On August 4th, the Bank of England (BOE) cut interest rates for the first time in seven years. The move came in response to economic concerns following Brexit as the BOE lowered its economic growth expectation for 2017 from 2.3% to 0.8%. The full BOE package includes: 1) cutting its Base Rate by 0.25% to 0.25%, a new record low 2) the expansion of quantitative easing by purchasing £60 billion of Gilts (UK government bonds) and £10 billion of British corporate bonds 3) introduction of a £100 billion Term Funding Scheme to lend cheaply to banks, with the goal that they issue low cost loans to the marketplace.
The Bank of Japan’s core inflation gauge, CPI ex-fresh food, declined 0.5% in July. This marked the fifth consecutive month of negative year over year inflation in Japan and the most negative inflation reading since March 2013. There have been no positive inflation readings in 2016 and the last time Japanese inflation exceeded 0.5% was the first quarter of 2015. The continued weak inflation situation raises expectations of additional monetary accommodation from the Bank of Japan, which next meets September 20-21.
European inflation of 0.2% for August matched last month’s level, according to Eurostat, and did not meet expectations of a 0.3% increase for the past year. Core inflation, excluding food and energy, rose 0.8% for the past year, a decline from last month’s level of 0.9%. The European Central Bank’s (ECB) quantitative easing program was originally scheduled to run through September of 2016, before being extended through March of 2017. With continuing low inflation in Europe, the possibility of increased policy easing persists. The next ECB Governing Council meeting on September 8th is being watched for indications of additional monetary stimulus.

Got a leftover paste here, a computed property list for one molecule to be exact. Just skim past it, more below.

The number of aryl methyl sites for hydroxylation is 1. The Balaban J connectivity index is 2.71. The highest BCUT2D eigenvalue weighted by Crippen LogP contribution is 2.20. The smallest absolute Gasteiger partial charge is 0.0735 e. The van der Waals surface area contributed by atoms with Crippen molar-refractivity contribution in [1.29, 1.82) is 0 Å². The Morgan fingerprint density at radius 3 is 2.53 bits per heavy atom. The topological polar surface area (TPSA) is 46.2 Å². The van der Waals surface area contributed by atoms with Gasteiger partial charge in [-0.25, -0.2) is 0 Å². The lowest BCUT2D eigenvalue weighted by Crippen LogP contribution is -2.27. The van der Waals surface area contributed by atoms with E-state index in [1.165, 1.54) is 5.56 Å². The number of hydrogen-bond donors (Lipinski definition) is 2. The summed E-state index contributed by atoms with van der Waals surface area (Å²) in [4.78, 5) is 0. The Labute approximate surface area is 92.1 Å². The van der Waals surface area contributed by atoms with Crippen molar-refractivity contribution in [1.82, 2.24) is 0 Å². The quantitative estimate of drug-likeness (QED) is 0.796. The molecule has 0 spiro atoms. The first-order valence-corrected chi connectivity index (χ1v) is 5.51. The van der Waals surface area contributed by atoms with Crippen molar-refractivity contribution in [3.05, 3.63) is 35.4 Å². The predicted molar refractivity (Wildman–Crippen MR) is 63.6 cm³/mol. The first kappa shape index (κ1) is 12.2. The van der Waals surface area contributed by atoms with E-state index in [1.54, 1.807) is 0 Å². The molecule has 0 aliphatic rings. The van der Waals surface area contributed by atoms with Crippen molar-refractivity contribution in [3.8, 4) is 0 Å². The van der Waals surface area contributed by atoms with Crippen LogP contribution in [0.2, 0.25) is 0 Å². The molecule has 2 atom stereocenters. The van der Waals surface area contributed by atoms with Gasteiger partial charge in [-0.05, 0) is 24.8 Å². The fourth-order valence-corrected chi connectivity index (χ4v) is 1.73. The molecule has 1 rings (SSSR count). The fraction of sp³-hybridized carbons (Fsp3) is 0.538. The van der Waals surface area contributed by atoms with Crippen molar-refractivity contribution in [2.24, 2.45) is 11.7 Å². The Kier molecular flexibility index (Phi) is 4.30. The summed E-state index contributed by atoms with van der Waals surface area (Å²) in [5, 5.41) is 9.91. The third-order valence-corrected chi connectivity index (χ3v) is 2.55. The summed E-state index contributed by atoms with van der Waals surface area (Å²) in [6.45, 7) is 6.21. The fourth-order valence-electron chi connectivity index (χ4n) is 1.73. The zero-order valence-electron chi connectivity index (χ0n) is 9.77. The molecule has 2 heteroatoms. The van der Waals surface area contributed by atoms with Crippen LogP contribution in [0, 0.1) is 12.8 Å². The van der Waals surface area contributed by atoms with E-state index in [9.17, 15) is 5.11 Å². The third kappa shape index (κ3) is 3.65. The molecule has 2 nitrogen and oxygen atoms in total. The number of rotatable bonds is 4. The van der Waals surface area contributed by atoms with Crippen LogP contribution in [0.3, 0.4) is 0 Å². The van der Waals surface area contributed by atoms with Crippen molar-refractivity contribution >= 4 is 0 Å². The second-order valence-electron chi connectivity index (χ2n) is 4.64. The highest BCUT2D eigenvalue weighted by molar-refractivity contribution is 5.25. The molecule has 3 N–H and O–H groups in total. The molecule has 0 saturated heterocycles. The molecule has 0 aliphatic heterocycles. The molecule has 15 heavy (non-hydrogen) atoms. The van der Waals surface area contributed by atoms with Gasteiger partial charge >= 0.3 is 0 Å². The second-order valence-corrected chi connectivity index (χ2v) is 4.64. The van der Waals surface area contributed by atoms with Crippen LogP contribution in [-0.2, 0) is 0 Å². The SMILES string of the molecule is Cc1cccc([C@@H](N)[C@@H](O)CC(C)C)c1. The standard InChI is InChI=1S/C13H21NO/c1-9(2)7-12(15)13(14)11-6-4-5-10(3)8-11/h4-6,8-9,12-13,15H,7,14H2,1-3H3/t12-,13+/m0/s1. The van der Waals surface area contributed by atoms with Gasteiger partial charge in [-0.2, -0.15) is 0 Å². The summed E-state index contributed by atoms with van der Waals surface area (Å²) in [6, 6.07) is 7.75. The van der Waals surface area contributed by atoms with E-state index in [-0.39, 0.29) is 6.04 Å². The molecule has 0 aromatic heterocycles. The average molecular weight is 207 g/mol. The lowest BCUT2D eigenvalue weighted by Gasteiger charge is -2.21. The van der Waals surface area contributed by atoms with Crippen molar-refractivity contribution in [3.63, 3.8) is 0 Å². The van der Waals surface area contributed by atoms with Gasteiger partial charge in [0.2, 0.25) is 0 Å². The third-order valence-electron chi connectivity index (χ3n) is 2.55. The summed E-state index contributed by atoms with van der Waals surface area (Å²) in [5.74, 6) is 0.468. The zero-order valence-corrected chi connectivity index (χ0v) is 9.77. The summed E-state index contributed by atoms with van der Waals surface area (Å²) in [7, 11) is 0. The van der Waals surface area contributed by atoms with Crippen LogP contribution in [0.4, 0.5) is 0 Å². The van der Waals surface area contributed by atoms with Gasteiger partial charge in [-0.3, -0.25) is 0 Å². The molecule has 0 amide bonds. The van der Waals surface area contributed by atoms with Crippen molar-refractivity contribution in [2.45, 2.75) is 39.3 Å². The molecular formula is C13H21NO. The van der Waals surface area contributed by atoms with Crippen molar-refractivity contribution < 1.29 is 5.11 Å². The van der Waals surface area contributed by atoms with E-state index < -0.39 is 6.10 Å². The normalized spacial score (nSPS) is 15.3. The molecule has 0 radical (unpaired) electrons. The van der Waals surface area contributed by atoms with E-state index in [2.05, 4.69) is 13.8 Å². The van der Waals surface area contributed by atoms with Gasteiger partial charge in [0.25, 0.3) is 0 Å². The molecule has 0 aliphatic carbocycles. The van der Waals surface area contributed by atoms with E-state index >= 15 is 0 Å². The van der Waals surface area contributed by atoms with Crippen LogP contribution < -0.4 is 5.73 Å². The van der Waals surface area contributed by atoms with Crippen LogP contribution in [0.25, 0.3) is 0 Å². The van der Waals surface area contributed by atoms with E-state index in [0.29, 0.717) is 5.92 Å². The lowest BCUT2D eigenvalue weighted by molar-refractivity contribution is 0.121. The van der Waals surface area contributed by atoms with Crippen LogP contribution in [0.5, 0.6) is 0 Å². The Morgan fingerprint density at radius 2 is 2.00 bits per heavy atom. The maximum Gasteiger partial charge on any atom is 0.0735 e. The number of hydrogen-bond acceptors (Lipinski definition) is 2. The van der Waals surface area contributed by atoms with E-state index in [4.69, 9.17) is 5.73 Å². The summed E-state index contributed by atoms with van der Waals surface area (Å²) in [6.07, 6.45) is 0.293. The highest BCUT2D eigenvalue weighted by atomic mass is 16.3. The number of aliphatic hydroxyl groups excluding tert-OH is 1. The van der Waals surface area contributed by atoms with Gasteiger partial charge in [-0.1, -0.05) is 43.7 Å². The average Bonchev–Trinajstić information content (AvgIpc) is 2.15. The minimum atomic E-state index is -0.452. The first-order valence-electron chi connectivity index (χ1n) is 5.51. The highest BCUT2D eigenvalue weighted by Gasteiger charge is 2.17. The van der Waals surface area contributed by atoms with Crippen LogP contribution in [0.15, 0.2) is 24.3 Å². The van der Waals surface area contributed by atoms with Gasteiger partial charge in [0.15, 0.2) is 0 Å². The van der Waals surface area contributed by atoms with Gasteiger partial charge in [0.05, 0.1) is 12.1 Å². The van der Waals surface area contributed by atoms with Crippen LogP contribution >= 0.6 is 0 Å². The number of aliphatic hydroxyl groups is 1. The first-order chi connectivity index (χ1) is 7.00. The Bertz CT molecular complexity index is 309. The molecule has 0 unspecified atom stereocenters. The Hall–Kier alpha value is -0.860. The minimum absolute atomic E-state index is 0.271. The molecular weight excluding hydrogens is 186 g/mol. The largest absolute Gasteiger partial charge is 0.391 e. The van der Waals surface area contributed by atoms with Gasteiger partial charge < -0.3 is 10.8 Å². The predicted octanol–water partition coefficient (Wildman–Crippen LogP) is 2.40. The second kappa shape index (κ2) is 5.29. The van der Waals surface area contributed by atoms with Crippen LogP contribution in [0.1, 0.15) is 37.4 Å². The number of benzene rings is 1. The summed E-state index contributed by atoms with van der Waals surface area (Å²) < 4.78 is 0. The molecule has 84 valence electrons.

After skipping the event last year, Janet Yellen delivered a speech at the Fed’s Jackson Hole Economic Policy Symposium on August 26th. Regarding policy normalization, she indicated that “the case for an increase in the Federal Funds rate has strengthened in recent months.” These remarks lifted expectations for a near-term rate hike, possibly including the September 20-21 Fed meeting. Fed Fund futures currently imply a 36% probability of a rate hike in September and a 60% probability of a hike by December.
In the past, the symposium has been a venue for the introduction of new central bank policy leading to high anticipation of her speech. In terms of potential new policy, Chair Yellen offered that the Fed had additional tools at its disposal to ease policy aside from rate cuts as the Fed Funds remain below the long-term target. She eschewed new policy prescriptions for the time being, while suggesting new monetary policy tools were subjects for additional research. Among those tools were the expansion of eligible assets for the Fed balance, currently in use by other major central banks.
Earlier in August, Fed minutes from the July meeting were released. Of note in the minutes, some members believed that “another increase in the federal funds rate was or would soon be warranted” and one member voted for a rate hike at the July meeting.
In our view, between the Bank of England’s recent easing and expectations of central bank policy based on recent global economic data, policy divergence appears to be widening between the U.S. and other developed markets. Further, with multiple central bank meetings in September, the potent exists for the already sharp differences to be amplified. While markets do not currently project a Fed rate hike, the U.S. conversation remains around the timing of the next step in normalization. The U.S. discussion stands in stark contrast to that in Europe and Japan, which may further ease monetary policy in their continuing battle against persistently low inflation. High quality U.S. fixed income, already supported by U.S. fundamentals, continues to be bolstered by differences in global monetary policy making the U.S. rate environment more attractive and continuing to attract attention and capital from overseas.
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